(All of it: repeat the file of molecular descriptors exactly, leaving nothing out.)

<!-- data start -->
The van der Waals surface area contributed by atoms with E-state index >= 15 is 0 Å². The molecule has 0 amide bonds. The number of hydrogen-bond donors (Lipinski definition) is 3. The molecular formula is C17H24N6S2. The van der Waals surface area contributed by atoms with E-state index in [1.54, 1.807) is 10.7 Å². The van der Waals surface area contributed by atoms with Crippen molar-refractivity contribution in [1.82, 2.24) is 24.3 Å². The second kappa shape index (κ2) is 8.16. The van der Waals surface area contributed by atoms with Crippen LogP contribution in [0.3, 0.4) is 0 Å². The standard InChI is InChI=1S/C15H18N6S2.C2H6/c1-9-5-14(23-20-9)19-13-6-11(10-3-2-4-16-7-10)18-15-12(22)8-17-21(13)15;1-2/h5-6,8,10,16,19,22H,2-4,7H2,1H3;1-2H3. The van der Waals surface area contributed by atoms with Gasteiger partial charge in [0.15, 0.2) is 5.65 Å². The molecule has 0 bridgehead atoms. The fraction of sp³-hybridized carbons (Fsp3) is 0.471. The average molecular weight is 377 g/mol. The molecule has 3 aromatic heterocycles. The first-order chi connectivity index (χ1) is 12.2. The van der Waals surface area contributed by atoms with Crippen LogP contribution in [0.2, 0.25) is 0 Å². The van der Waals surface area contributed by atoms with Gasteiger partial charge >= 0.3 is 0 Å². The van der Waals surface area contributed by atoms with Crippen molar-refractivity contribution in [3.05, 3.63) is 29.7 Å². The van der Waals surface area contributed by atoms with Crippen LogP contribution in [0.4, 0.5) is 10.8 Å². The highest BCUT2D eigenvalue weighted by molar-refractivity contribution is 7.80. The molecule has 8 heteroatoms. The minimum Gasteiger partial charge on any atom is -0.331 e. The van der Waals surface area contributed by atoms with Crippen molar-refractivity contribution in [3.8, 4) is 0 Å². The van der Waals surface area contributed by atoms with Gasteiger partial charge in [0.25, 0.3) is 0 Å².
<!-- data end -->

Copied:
The van der Waals surface area contributed by atoms with E-state index >= 15 is 0 Å². The molecule has 0 amide bonds. The number of hydrogen-bond donors (Lipinski definition) is 3. The molecular formula is C17H24N6S2. The van der Waals surface area contributed by atoms with E-state index in [1.54, 1.807) is 10.7 Å². The van der Waals surface area contributed by atoms with Crippen molar-refractivity contribution in [1.82, 2.24) is 24.3 Å². The second kappa shape index (κ2) is 8.16. The van der Waals surface area contributed by atoms with Crippen LogP contribution in [0.3, 0.4) is 0 Å². The standard InChI is InChI=1S/C15H18N6S2.C2H6/c1-9-5-14(23-20-9)19-13-6-11(10-3-2-4-16-7-10)18-15-12(22)8-17-21(13)15;1-2/h5-6,8,10,16,19,22H,2-4,7H2,1H3;1-2H3. The van der Waals surface area contributed by atoms with Gasteiger partial charge in [0.15, 0.2) is 5.65 Å². The molecule has 0 bridgehead atoms. The fraction of sp³-hybridized carbons (Fsp3) is 0.471. The average molecular weight is 377 g/mol. The molecule has 3 aromatic heterocycles. The first-order chi connectivity index (χ1) is 12.2. The van der Waals surface area contributed by atoms with Crippen LogP contribution in [0.2, 0.25) is 0 Å². The van der Waals surface area contributed by atoms with Gasteiger partial charge >= 0.3 is 0 Å². The van der Waals surface area contributed by atoms with Crippen molar-refractivity contribution in [3.05, 3.63) is 29.7 Å². The van der Waals surface area contributed by atoms with Crippen LogP contribution in [0.4, 0.5) is 10.8 Å². The highest BCUT2D eigenvalue weighted by molar-refractivity contribution is 7.80. The molecule has 8 heteroatoms. The minimum Gasteiger partial charge on any atom is -0.331 e. The van der Waals surface area contributed by atoms with Crippen molar-refractivity contribution in [3.8, 4) is 0 Å². The van der Waals surface area contributed by atoms with Gasteiger partial charge in [0.25, 0.3) is 0 Å².